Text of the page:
A terrific friend and supporter of the Lexington Institute passed away in May. Grover Connell was 100 when he died, and he ran his privately held multi-billion dollar company to the end. He was simply an amazing guy. Grover was as nice as the day is long, while succeeding as one of the sharpest entrepreneurs of his generation.
Grover was a conservative Democrat named after Grover Cleveland. He deployed in World War Two to the western Pacific as part of Task Force 53 on a Fletcher-class destroyer. He was the disbursement officer on his ship. On principle, Grover would not pay the enlisted crew until they pulled into port because the officers on board would take all their money away in card games. He said the enlisted folks would still lose much of their money in port, but at least he gave them a chance.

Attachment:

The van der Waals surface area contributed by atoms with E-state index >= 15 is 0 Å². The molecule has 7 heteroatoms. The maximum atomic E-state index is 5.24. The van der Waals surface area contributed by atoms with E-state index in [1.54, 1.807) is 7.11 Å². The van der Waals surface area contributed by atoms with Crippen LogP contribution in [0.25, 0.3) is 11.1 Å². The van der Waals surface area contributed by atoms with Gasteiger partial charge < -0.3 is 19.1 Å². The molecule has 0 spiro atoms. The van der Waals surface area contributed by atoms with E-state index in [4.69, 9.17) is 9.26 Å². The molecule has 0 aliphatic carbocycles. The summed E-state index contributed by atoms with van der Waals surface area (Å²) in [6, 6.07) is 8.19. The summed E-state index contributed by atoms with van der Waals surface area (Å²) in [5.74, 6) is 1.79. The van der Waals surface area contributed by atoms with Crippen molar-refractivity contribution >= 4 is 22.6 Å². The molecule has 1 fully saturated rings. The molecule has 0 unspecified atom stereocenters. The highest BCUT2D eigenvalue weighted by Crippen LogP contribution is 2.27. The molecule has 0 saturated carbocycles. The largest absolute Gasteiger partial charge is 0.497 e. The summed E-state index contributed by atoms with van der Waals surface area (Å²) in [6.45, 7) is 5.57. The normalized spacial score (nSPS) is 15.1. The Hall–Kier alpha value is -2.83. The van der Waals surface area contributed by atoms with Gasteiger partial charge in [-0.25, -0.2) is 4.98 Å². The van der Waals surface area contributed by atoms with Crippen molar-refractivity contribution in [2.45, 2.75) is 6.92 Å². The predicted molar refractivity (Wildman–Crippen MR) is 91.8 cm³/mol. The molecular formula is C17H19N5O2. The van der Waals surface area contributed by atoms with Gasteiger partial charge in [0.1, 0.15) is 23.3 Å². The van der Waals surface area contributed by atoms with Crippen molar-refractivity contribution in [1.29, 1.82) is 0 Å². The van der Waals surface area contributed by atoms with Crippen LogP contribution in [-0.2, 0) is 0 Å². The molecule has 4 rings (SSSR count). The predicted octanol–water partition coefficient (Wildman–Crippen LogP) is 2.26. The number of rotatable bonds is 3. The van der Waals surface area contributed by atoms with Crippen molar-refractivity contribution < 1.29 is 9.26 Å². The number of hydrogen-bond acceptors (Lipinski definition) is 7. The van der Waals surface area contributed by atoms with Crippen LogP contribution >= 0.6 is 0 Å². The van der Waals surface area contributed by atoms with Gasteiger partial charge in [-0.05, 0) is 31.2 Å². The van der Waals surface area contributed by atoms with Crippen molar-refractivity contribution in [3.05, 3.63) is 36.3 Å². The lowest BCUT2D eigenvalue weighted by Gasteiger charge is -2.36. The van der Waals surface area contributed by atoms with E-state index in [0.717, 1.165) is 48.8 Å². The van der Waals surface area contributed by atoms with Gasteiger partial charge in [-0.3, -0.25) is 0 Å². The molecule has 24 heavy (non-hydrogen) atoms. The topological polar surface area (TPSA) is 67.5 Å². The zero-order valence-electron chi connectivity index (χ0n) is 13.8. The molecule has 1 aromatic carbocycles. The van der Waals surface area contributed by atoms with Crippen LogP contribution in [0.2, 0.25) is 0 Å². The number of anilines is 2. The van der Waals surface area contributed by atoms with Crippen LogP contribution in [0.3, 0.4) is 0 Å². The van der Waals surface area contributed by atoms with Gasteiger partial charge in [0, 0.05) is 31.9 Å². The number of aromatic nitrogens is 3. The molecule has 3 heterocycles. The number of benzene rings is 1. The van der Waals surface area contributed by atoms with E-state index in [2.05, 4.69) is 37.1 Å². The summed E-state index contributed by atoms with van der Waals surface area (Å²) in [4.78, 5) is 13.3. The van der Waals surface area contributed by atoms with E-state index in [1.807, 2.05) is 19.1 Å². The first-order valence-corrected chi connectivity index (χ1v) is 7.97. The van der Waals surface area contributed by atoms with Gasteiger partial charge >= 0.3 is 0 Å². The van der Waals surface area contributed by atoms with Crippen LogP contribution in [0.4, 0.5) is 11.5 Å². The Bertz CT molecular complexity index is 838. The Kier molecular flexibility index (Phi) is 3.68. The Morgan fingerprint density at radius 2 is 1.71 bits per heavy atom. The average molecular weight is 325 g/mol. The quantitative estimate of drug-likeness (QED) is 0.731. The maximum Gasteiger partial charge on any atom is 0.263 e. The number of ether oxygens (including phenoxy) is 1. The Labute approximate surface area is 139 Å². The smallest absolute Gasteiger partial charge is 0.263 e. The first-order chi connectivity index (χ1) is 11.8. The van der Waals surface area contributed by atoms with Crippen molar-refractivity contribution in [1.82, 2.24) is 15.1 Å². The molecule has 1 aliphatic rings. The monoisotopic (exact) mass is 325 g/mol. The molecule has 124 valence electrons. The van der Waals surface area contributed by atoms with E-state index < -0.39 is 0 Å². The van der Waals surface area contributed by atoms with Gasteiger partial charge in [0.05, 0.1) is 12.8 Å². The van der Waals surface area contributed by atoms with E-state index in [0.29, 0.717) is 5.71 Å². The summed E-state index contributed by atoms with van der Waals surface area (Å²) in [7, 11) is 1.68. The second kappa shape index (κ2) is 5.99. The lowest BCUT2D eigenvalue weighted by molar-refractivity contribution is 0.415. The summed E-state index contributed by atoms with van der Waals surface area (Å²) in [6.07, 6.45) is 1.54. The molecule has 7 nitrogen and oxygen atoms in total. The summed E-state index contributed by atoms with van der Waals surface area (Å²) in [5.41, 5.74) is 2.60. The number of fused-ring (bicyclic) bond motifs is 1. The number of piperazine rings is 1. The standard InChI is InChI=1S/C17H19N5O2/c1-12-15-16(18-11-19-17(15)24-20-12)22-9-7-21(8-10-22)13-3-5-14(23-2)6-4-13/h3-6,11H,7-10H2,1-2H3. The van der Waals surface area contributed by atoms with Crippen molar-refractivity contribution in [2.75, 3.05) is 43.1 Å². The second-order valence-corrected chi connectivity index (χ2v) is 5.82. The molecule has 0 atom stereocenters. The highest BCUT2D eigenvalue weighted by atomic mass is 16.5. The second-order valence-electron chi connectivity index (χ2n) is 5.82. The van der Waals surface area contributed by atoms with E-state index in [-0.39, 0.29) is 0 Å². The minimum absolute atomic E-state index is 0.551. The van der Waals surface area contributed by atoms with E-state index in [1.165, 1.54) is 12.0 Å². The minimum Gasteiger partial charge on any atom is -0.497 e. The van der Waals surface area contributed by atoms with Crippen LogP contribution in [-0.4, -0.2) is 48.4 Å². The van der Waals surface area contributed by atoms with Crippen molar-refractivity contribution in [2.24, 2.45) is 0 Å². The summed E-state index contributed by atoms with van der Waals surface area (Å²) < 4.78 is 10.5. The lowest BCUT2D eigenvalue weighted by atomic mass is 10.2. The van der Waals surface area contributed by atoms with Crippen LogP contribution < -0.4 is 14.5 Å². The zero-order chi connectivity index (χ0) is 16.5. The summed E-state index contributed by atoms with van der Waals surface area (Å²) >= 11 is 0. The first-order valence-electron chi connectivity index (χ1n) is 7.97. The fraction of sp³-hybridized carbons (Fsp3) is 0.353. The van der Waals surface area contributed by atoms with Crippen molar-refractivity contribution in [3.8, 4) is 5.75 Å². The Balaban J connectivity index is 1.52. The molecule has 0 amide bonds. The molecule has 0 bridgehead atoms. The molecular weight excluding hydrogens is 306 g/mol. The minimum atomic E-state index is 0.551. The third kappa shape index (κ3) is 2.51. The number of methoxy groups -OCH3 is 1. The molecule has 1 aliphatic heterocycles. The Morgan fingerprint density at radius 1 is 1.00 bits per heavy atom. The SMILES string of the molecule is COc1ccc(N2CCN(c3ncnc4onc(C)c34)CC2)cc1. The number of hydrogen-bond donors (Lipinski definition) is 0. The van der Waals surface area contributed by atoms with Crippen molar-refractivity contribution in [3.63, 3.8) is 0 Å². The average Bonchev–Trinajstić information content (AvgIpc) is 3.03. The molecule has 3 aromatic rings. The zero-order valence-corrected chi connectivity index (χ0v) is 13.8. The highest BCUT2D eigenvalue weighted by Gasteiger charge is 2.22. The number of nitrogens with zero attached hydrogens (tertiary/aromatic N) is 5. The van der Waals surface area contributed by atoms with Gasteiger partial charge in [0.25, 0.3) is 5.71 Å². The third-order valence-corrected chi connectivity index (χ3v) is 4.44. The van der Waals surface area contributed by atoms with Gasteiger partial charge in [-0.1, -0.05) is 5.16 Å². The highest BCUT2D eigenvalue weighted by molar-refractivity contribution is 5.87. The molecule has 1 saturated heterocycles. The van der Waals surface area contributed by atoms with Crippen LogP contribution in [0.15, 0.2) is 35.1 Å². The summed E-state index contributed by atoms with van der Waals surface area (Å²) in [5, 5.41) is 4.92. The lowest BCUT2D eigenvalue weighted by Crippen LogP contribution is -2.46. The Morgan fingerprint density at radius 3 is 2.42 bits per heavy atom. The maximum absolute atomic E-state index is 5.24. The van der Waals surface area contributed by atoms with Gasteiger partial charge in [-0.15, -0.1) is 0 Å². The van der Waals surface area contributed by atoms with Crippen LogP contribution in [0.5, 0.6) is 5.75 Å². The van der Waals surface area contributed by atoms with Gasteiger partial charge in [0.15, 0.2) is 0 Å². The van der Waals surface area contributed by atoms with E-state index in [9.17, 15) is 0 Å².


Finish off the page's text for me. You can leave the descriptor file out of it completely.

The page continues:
On the way out of the Navy in 1946 Grover had a medical check-up, and did not go to a doctor again until he was 75. He was remarkably fit and sharp, despite pushing himself so hard at building and running his giant business.
The Connell Company did everything from mining and international trade, to equipment leasing, finance and real estate. Grover said two things mattered in real estate. The first is location, which everyone thinks they really care about but few actually understand. The other is quality, whether it is residential or commercial properties. For instance, if you build an office building, it needs to be high quality because people spend a huge percentage of their lives at work and want to be comfortable in good surroundings.
My last lunch with Grover was one year ago at his Westfield, New Jersey office with Lexington Chairman Jim Courter. In his conference room, we ate deli sandwiches with his daughter, two grandsons and one great grandson, all of whom work for his company. To me, that sounds like a fun way to run a business.
Lexington will miss this great business leader and savvy analyst and wishes the best to his daughter Terry and the rest of the Connell family.
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